Idiom: A miss is as good as a mile - A near miss is still a miss and is no better than missing by a big margin. In other words, losing is still losing.
Timothy: Hi, Samantha. What’s wrong?
Samantha: I feel so bad because my basketball team played for the championship last night and we lost. It was our big chance and we failed!
Timothy: What was the final score?
Samantha: It was 82-83 in overtime. We missed a free throw at the very end and the other team won by a point.
Timothy: Well, it sounds like the game was really close and your team played well.
Samantha: Does the score really matter? A miss is as good as a mile. Losing a game by one point is still losing.
Timothy: I see your point.
Sal: Good Morning, Mr. Smith. I’m so sorry I’m late.
Mr. Smith: This is the third time in a week, and we really needed you today in the meeting. Everyone else from the department was there.
Sal: I only missed the train by one minute! It was pulling out of the station just as I arrived. I almost made it. So then I had to wait another hour for the next train.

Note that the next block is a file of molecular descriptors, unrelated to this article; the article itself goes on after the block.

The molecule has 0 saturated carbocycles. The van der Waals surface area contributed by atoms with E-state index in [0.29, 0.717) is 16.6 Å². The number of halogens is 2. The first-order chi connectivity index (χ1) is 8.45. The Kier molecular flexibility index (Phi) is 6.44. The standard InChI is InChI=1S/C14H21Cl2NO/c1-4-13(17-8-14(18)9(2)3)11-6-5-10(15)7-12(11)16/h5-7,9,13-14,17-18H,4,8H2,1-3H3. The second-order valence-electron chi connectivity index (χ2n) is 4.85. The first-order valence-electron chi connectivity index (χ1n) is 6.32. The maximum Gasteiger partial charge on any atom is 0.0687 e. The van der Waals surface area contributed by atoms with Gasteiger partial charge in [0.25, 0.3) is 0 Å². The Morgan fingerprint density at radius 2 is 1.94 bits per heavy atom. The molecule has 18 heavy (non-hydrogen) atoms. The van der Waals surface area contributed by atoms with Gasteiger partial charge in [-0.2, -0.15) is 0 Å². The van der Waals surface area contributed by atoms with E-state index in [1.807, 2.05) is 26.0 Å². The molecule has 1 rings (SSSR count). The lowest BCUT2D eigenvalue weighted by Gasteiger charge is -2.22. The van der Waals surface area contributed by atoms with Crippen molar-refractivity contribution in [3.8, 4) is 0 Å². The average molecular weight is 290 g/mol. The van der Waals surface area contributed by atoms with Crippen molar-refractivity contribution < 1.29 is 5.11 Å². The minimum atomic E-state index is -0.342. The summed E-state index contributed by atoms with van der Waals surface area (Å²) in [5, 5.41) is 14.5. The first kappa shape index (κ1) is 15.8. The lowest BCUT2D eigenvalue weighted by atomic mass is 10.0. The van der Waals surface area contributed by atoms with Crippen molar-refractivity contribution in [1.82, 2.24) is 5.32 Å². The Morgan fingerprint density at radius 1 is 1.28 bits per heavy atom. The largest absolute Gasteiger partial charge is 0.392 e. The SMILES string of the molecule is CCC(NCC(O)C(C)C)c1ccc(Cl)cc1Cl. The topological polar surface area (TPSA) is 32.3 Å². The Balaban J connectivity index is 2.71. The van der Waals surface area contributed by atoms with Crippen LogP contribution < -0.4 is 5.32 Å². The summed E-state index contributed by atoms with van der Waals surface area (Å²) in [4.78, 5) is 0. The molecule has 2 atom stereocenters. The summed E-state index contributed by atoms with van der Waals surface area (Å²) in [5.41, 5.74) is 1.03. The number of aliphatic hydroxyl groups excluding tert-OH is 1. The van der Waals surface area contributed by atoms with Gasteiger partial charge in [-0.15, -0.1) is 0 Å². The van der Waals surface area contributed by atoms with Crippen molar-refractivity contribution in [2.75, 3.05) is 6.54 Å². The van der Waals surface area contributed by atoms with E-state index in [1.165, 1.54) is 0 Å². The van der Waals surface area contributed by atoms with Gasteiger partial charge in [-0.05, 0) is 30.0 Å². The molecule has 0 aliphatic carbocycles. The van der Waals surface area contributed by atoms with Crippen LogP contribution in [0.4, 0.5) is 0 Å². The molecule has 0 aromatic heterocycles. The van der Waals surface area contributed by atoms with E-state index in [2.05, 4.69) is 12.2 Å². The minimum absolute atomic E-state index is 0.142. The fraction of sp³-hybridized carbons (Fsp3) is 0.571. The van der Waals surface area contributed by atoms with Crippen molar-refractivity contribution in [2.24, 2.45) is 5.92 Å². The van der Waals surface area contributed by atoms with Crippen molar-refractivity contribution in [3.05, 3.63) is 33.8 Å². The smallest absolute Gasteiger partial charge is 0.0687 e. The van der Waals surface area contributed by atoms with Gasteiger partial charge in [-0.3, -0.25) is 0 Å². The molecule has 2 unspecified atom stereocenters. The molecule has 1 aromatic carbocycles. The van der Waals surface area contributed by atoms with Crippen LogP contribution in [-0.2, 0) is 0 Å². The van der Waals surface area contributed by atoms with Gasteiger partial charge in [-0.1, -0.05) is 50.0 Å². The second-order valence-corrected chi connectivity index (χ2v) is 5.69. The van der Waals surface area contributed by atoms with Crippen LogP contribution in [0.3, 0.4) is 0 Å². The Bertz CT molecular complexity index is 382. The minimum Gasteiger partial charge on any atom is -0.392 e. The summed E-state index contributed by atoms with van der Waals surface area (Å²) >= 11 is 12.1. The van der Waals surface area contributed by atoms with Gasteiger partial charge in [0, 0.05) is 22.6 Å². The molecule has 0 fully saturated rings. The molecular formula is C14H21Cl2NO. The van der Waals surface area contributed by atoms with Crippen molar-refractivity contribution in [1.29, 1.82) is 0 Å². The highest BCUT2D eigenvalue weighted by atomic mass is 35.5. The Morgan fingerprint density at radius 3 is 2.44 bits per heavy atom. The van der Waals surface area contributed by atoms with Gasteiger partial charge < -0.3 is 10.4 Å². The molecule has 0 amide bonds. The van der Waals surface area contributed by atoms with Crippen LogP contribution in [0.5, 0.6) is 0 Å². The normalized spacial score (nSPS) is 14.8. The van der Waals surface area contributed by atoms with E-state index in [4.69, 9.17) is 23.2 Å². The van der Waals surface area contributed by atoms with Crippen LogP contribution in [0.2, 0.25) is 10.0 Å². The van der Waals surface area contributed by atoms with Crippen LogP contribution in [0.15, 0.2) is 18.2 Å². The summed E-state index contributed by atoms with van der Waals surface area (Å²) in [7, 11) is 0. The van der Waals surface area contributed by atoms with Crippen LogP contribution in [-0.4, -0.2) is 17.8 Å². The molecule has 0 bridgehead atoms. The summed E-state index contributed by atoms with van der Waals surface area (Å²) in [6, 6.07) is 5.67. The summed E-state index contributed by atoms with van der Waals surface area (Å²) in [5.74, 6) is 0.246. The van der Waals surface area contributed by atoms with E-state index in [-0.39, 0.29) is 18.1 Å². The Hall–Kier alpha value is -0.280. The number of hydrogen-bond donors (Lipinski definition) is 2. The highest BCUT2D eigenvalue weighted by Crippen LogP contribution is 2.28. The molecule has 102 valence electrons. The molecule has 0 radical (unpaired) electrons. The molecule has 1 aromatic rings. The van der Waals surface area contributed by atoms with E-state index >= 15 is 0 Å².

Mr. Smith: Well, a miss is as good as a mile. Being late for the train one minute is the same as being late an hour. You still missed it. You need to make a greater effort to be on time.
Sal: You are right. It won’t happen again.
Meaning: A close miss is still a miss, even if it’s only by a small margin. In context 1, Samantha’s basketball team lost the championship by 1 point, but they still lost, so the margin didn’t really matter. In context 2, Timothy only missed the train by one minute, but he had to wait one hour for the next train. Therefore, there was no difference in missing the train by one minute or one hour. He was still late.
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